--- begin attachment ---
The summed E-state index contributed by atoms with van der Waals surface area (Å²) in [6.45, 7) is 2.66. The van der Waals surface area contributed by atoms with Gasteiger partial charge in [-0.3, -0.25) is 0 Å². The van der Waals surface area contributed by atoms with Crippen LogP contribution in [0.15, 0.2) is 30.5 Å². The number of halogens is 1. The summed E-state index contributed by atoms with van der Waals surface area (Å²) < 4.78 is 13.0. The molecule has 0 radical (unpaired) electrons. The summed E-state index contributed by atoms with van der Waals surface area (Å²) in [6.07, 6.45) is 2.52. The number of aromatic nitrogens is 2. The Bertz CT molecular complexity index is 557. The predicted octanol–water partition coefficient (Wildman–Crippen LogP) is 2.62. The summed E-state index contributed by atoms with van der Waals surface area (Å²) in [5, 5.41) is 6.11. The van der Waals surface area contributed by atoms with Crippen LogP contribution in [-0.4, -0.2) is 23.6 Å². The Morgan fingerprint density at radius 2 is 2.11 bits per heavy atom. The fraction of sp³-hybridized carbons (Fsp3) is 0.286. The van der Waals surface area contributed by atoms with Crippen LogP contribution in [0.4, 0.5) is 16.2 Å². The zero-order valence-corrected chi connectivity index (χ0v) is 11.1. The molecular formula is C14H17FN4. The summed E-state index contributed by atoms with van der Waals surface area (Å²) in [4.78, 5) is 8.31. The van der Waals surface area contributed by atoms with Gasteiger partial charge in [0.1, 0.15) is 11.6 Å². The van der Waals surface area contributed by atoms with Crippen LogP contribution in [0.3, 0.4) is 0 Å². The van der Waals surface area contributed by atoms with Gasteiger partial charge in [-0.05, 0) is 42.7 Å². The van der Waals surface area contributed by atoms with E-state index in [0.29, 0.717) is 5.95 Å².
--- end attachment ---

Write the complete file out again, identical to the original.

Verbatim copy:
The summed E-state index contributed by atoms with van der Waals surface area (Å²) in [6.45, 7) is 2.66. The van der Waals surface area contributed by atoms with Gasteiger partial charge in [-0.3, -0.25) is 0 Å². The van der Waals surface area contributed by atoms with Crippen LogP contribution in [0.15, 0.2) is 30.5 Å². The number of halogens is 1. The summed E-state index contributed by atoms with van der Waals surface area (Å²) < 4.78 is 13.0. The molecule has 0 radical (unpaired) electrons. The summed E-state index contributed by atoms with van der Waals surface area (Å²) in [6.07, 6.45) is 2.52. The number of aromatic nitrogens is 2. The Bertz CT molecular complexity index is 557. The predicted octanol–water partition coefficient (Wildman–Crippen LogP) is 2.62. The summed E-state index contributed by atoms with van der Waals surface area (Å²) in [5, 5.41) is 6.11. The van der Waals surface area contributed by atoms with Crippen LogP contribution in [-0.4, -0.2) is 23.6 Å². The Morgan fingerprint density at radius 2 is 2.11 bits per heavy atom. The fraction of sp³-hybridized carbons (Fsp3) is 0.286. The van der Waals surface area contributed by atoms with Crippen LogP contribution in [0.4, 0.5) is 16.2 Å². The zero-order valence-corrected chi connectivity index (χ0v) is 11.1. The molecular formula is C14H17FN4. The summed E-state index contributed by atoms with van der Waals surface area (Å²) in [4.78, 5) is 8.31. The van der Waals surface area contributed by atoms with Gasteiger partial charge in [0.1, 0.15) is 11.6 Å². The van der Waals surface area contributed by atoms with Crippen LogP contribution in [0.3, 0.4) is 0 Å². The van der Waals surface area contributed by atoms with Gasteiger partial charge in [-0.05, 0) is 42.7 Å². The van der Waals surface area contributed by atoms with E-state index in [0.29, 0.717) is 5.95 Å².